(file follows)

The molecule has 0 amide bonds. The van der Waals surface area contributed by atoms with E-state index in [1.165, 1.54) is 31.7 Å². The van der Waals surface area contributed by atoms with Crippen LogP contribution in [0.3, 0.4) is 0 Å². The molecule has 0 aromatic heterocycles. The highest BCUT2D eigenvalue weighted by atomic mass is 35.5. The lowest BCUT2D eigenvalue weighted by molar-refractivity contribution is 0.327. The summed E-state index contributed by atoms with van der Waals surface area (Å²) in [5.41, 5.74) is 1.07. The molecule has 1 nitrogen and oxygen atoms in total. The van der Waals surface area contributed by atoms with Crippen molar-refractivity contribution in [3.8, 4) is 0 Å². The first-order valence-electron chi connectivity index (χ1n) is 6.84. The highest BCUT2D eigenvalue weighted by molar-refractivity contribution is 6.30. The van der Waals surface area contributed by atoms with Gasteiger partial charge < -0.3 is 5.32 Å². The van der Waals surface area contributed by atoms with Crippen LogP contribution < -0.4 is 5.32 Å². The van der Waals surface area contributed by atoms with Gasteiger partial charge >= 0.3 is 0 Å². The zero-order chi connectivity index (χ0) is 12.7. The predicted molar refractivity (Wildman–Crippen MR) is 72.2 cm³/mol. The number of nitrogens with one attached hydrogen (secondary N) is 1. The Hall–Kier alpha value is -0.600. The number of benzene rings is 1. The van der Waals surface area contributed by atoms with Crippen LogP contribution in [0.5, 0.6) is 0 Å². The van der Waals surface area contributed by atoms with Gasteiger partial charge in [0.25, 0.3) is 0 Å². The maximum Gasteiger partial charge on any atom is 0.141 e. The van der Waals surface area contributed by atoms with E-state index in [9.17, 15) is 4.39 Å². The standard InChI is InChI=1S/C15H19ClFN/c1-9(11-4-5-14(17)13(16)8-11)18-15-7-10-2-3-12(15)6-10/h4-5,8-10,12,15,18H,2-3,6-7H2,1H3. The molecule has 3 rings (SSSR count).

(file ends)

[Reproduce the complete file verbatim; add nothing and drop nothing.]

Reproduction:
The molecule has 0 amide bonds. The van der Waals surface area contributed by atoms with E-state index in [1.165, 1.54) is 31.7 Å². The van der Waals surface area contributed by atoms with Crippen LogP contribution in [0.3, 0.4) is 0 Å². The molecule has 0 aromatic heterocycles. The highest BCUT2D eigenvalue weighted by atomic mass is 35.5. The lowest BCUT2D eigenvalue weighted by molar-refractivity contribution is 0.327. The summed E-state index contributed by atoms with van der Waals surface area (Å²) in [5.41, 5.74) is 1.07. The molecule has 1 nitrogen and oxygen atoms in total. The van der Waals surface area contributed by atoms with Crippen molar-refractivity contribution in [3.8, 4) is 0 Å². The first-order valence-electron chi connectivity index (χ1n) is 6.84. The highest BCUT2D eigenvalue weighted by molar-refractivity contribution is 6.30. The van der Waals surface area contributed by atoms with Gasteiger partial charge < -0.3 is 5.32 Å². The van der Waals surface area contributed by atoms with Crippen LogP contribution < -0.4 is 5.32 Å². The van der Waals surface area contributed by atoms with Gasteiger partial charge >= 0.3 is 0 Å². The zero-order chi connectivity index (χ0) is 12.7. The predicted molar refractivity (Wildman–Crippen MR) is 72.2 cm³/mol. The number of nitrogens with one attached hydrogen (secondary N) is 1. The Hall–Kier alpha value is -0.600. The number of benzene rings is 1. The van der Waals surface area contributed by atoms with Crippen LogP contribution in [0.5, 0.6) is 0 Å². The van der Waals surface area contributed by atoms with Gasteiger partial charge in [0.25, 0.3) is 0 Å². The maximum Gasteiger partial charge on any atom is 0.141 e. The van der Waals surface area contributed by atoms with E-state index in [9.17, 15) is 4.39 Å². The standard InChI is InChI=1S/C15H19ClFN/c1-9(11-4-5-14(17)13(16)8-11)18-15-7-10-2-3-12(15)6-10/h4-5,8-10,12,15,18H,2-3,6-7H2,1H3. The molecule has 3 rings (SSSR count).